The Instant Expert examines the Earth's magnificent Moon.
The Instant Expert: A descent into lunacy
THE BASICS, PART ONE The Moon is Earth's only natural satellite. Scientists believe it formed around 4.3 billion years ago from material ejected from Earth when it was struck by a Mars-sized object. It is composed primarily of oxygen, silicon, magnesium, iron, calcium, aluminium, suphur and nickel - not, as the 16th-century proverb would have it, of green cheese. (No cow ever jumped over it, either.)
THE BASICS, PART TWO The Moon is about 384,000km from Earth on average. It has no atmosphere. It has a dry, dusty, rocky surface. It has colossal mountain ranges; low, flat areas that early astronomers thought were seas; and, of course, millions of impact craters caused by asteroids, comets and meteorites. "Magnificent desolation", summed up Edwin "Buzz" Aldrin, the second man to walk on the Moon.
TIDAL WAVES The Moon's gravitational attraction makes the oceans of the Earth bulge out in the direction of the satellite. Another bulge occurs on the opposite side, since the whole of Earth is also being pulled toward the Moon (and away from the water on the far side). Since the Earth is rotating while this is happening, two tides occur each day.
FIRST FEATS The Luna programme of the then-Soviet Union was the first to reach the Moon with unmanned spacecraft in 1959. The United States' Apollo programme achieved the only manned missions. Neil Armstrong, during the Apollo 11 mission, was the first man to set foot on the Moon, on July 20, 1969.
SEEING THINGS Observers from various cultures throughout history have perceived a human or an animal figure in the bright disc of the full Moon. A man, a woman, a rabbit, a toad and a toadstool, a crab, a dragon - all these and more have been spotted.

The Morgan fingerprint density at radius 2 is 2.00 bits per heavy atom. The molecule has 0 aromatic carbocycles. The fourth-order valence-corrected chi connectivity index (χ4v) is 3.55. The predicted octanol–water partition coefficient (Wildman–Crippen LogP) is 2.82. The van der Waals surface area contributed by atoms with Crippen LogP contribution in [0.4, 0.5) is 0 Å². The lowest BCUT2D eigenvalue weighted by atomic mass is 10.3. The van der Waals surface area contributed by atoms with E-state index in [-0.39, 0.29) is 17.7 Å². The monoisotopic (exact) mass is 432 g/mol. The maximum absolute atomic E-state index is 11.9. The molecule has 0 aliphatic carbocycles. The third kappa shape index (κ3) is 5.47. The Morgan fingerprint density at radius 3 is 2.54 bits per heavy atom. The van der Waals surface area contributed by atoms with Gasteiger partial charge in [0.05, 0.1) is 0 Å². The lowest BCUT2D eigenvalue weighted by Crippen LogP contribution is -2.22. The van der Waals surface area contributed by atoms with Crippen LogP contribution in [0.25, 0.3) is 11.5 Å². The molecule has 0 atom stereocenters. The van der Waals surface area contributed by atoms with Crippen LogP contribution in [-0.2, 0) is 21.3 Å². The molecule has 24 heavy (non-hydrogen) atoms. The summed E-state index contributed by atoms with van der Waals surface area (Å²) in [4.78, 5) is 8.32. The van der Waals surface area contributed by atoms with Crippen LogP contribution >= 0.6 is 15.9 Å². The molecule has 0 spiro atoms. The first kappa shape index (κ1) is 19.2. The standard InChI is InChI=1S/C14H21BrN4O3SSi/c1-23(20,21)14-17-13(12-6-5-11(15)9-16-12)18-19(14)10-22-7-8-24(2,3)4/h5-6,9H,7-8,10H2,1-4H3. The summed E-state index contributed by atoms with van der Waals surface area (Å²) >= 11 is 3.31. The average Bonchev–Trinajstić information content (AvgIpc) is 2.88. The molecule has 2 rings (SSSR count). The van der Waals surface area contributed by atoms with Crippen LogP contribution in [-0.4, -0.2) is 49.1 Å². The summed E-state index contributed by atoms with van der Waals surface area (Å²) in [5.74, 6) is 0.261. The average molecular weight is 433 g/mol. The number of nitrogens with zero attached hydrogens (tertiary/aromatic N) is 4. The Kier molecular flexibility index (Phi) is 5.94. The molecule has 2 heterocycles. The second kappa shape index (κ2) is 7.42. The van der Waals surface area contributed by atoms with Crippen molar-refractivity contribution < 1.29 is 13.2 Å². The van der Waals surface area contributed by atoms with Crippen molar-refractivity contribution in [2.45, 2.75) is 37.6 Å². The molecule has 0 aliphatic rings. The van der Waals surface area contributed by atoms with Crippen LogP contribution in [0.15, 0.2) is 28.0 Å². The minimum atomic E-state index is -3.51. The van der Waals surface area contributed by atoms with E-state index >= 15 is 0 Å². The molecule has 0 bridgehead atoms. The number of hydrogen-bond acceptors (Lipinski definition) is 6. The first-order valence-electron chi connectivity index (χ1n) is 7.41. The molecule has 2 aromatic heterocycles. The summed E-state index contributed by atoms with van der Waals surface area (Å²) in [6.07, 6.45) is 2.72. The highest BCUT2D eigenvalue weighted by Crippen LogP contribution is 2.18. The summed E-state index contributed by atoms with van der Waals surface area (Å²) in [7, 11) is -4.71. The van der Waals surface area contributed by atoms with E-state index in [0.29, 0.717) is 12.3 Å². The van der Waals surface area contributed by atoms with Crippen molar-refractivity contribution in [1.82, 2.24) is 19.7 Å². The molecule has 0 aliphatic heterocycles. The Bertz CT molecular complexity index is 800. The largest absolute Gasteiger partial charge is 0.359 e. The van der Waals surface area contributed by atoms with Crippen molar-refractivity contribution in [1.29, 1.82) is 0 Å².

LONGEST DRIVE EVER Alan Shepard, the first American in space and commander of Apollo 14 in 1971, used a Wilson six-iron head attached to a lunar sample scoop handle to drive two golf balls on the Moon. The second, he said, went "miles and miles and miles".
BAD MOON, PART ONE It's a widely held belief that the full Moon correlates to deviant behaviour, including crime. But the evidence is anecdotal if not apocryphal, and most academics reject this notion as pseudoscientific theory.
BAD MOON, PART TWO The eerie light of the full Moon also is said to play a role in lycanthropy, the process in which a man transforms himself or is involuntarily transformed into a werewolf. The Instant Expert does not believe in werewolves, though he will always remember the remarkable thespian talents of the late US actor Michael Landon in the 1957 film I Was a Teenage Werewolf.
WISHFUL THINKING With no atmosphere, extreme temperatures and apparently no water, life on the Moon seems highly improbable. Still, there is some speculation that microbial life, perhaps in the form of dormant spores, may have been deposited by meteorites.
IN SONG The Moon has inspired many a singer and songwriter, across the ages and the musical spectrum. The Instant Expert's Luna-loving Top 10: Bad Moon Rising (Credence Clearwater Revival), Fly Me to the Moon (Frank Sinatra), Harvest Moon (Neil Young), How High the Moon (Sarah Vaughan), It's Only a Paper Moon (Nat "King" Cole), Moondance (Van Morrison), "Moonlight" Sonata, Op 27, No 2 (Ludwig van Beethoven), Moon River (Andy Williams and Henry Mancini), Moonshadow (Cat Stevens, aka Yusuf Islam), Swingin' on the Moon (Mel Torme).
THE DISSENTING OPINION An astonishing number of dimwits believe the US Moon landings were a hoax. These people are to be pitied for a) their ignorance or b) their lunacy.
On the big screen
DESTINATION MOON (1950) Produced by George Pal, who went on to bring When Worlds Collide, The War of the Worlds and The Time Machine to cinemas, this was the first major US science-fiction film to deal realistically with space travel. The sci-fi writer Robert A Heinlein contributed significantly to the script and served as a technical adviser.
2001: A SPACE ODYSSEY (1968) The scientific realism and pioneering special effects, especially those involving the Moon, are stunning in this epic Stanley Kubrick-Arthur C Clarke collaboration.
MOON (2009) This sci-fi feature by the first-time director Duncan Jones - whose father is David Bowie - was honoured as best film by the British Independent Film Awards. Sam Rockwell stars as a helium miner on the Moon who experiences a personal crisis, and Kevin Spacey is the voice of his robot companion.
APOLLO 13 (1995) "Houston, we have a problem." Tom Hanks shines as astronaut Jim Lovell, Kevin Bacon portrays Jack Swigert and Ed Harris plays the Nasa flight director Gene Krantz ("Failure is not an option") in this tense drama adapted from Lovell's book about the successful challenge to bring a crippled US lunar spacecraft home safely.